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Increasing plant-based offerings at hospitals can improve community health outcomes

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Diet directly affects patient clinical outcomes. Still, many hospitals have historically offered unhealthy food options – a decision that affects millions of people living with food allergies, chronic diseases, and GI intolerance. Patients who need tube feeding have even fewer allergen-free options, as the enteral formulations that are predominantly available to them contain synthetic ingredients that lead to digestive disorders and intolerance and can lead to longer stays in the intensive care unit.

Research showing that the plant-based diet is an effective tool in the prevention, treatment, and treatment of some of the most common chronic diseases in the United States is growing. Studies show that following a plant-based diet can reduce the risk of obesity, heart disease, diabetes and high blood pressure, as well as cognitive decline and dementia. In addition, research shows that oncology and pediatric patients using herbal enteral formulas experience improved tolerability and weight maintenance, which enables them to treat their illnesses more effectively and improve their overall quality of life. In fact, increasing adherence to a plant-based diet could prevent up to 80 percent of chronic disease and save the US healthcare system billions of dollars.

Fortunately, as health care providers and patients discover the benefits of a plant-based diet, more hospitals and health systems are adopting the “food as medicine” philosophy by offering meals and enteral formulas with an emphasis on fruits, vegetables, beans, nuts and seeds offering, legumes and Whole grain products. And while some states, including California and New York, are requiring hospitals to offer plant-based meals, healthcare facilities across the country are well positioned to promote the value of plant-based nutrition for patients, visitors, and employees.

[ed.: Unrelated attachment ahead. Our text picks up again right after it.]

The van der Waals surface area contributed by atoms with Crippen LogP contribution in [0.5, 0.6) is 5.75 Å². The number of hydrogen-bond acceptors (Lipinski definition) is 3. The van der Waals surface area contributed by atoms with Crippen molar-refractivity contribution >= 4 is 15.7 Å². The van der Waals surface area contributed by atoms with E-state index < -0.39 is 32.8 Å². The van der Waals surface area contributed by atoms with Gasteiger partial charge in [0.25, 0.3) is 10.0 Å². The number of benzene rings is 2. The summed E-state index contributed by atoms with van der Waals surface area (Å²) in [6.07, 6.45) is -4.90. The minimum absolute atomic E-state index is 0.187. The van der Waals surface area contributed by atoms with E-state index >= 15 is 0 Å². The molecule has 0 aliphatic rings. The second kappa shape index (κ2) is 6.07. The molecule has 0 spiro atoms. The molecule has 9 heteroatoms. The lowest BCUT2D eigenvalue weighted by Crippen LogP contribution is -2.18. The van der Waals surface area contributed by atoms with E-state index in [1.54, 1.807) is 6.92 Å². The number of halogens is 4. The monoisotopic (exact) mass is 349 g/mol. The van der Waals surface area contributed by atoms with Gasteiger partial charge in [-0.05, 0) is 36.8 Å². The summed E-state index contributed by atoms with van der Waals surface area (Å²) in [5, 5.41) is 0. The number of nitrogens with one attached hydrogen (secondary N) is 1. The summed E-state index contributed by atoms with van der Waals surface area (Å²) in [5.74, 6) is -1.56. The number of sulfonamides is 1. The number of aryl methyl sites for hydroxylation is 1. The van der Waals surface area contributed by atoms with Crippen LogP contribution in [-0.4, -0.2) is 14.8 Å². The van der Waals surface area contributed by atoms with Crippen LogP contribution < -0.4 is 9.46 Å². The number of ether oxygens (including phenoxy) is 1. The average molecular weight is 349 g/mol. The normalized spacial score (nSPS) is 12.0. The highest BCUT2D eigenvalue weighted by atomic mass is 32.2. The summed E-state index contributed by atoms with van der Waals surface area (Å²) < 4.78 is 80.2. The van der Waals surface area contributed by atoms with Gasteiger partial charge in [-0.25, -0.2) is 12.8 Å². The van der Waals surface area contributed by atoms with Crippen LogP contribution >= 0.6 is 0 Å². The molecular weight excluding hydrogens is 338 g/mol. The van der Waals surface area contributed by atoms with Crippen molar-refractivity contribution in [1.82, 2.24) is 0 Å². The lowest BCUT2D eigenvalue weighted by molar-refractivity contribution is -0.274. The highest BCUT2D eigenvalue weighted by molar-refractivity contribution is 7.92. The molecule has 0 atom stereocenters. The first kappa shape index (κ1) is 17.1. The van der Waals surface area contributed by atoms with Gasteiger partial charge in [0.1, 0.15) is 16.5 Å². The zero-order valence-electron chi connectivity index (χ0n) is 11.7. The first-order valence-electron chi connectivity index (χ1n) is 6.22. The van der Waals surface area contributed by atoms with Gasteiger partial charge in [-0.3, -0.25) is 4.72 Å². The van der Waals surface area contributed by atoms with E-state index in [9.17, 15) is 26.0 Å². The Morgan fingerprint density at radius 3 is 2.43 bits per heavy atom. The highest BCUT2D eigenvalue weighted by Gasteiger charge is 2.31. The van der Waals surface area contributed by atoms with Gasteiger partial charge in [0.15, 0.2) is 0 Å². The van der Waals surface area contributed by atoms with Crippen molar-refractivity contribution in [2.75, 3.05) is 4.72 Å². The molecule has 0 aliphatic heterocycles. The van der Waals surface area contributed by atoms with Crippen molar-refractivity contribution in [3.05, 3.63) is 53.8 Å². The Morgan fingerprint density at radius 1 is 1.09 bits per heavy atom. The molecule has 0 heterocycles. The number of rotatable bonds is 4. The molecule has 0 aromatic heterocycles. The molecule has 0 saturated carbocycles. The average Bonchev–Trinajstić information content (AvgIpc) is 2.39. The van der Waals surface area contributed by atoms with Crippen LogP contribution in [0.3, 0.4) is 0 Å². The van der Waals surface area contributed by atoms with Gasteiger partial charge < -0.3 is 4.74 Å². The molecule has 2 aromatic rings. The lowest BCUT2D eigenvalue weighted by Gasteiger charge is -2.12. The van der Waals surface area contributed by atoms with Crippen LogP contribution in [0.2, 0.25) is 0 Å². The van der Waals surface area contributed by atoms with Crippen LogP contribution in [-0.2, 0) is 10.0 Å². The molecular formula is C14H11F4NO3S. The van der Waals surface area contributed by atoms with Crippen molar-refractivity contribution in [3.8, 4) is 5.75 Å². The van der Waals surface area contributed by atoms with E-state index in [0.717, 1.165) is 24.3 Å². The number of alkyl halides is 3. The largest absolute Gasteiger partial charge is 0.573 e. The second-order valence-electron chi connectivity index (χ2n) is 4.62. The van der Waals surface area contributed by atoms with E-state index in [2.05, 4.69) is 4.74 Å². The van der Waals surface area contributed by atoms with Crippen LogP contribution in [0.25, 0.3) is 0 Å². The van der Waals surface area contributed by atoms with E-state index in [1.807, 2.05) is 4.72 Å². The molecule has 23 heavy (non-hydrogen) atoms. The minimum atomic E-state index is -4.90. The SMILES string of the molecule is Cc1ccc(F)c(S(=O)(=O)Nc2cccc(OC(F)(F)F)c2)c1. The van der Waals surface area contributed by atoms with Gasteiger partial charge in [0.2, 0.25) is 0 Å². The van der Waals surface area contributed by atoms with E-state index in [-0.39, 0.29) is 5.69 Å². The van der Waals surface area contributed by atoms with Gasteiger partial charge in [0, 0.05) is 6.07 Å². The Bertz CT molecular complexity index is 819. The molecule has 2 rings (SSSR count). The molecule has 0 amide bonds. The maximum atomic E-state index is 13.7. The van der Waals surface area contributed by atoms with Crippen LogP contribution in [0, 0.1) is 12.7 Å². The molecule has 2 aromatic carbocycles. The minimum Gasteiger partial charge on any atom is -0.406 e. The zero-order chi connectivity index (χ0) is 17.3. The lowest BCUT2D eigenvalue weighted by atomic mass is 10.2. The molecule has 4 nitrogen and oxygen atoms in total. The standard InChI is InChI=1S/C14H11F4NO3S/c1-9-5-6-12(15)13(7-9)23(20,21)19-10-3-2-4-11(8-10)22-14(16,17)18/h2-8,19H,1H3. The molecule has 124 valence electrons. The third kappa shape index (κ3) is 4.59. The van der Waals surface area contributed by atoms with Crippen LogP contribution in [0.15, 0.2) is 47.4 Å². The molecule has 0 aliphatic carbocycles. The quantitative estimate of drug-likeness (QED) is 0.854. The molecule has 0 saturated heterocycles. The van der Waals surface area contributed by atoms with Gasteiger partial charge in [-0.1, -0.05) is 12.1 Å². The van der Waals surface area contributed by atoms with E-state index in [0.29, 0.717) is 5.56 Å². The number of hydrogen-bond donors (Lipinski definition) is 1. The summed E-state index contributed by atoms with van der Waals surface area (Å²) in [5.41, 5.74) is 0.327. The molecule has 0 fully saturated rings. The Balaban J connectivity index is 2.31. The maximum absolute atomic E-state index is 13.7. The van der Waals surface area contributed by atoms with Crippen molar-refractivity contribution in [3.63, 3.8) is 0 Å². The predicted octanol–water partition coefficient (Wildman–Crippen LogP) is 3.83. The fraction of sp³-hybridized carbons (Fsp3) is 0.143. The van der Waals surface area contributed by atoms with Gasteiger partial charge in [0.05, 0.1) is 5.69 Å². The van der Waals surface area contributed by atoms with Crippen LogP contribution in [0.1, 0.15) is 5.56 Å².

Here are tips for adding herbal options to hospital and health systems menus and enteral nutrition formulas, as well as some recent initiatives promoting healthy lifestyles beyond the hospital walls and in the community.

Cafeteria and patient menus
The American Medical Association (AMA) urges hospitals to remove processed meat from their menus as studies show that consuming processed meat can cause colon, stomach, pancreatic, prostate, and breast cancers, as well as cardiovascular disease and Type 2 diabetes is related. Instead, AMA recommends including plant-based menu options for hospital patients, visitors, and staff.

Hospitals and health systems should start reviewing their menus and identifying gaps where fresh, plant-based ingredients can be used to offer a nutritionally complete meal. Engage key administrators and staff throughout the process while communicating the benefits of including plant-based foods on the menu. Leverage resources from organizations like the Coalition for Plant-Based Foods in Hospitals to develop plant-based nutrition training, culinary training, recipes, and marketing strategies for introducing these new plant-based menu options.

Enteral feeding forms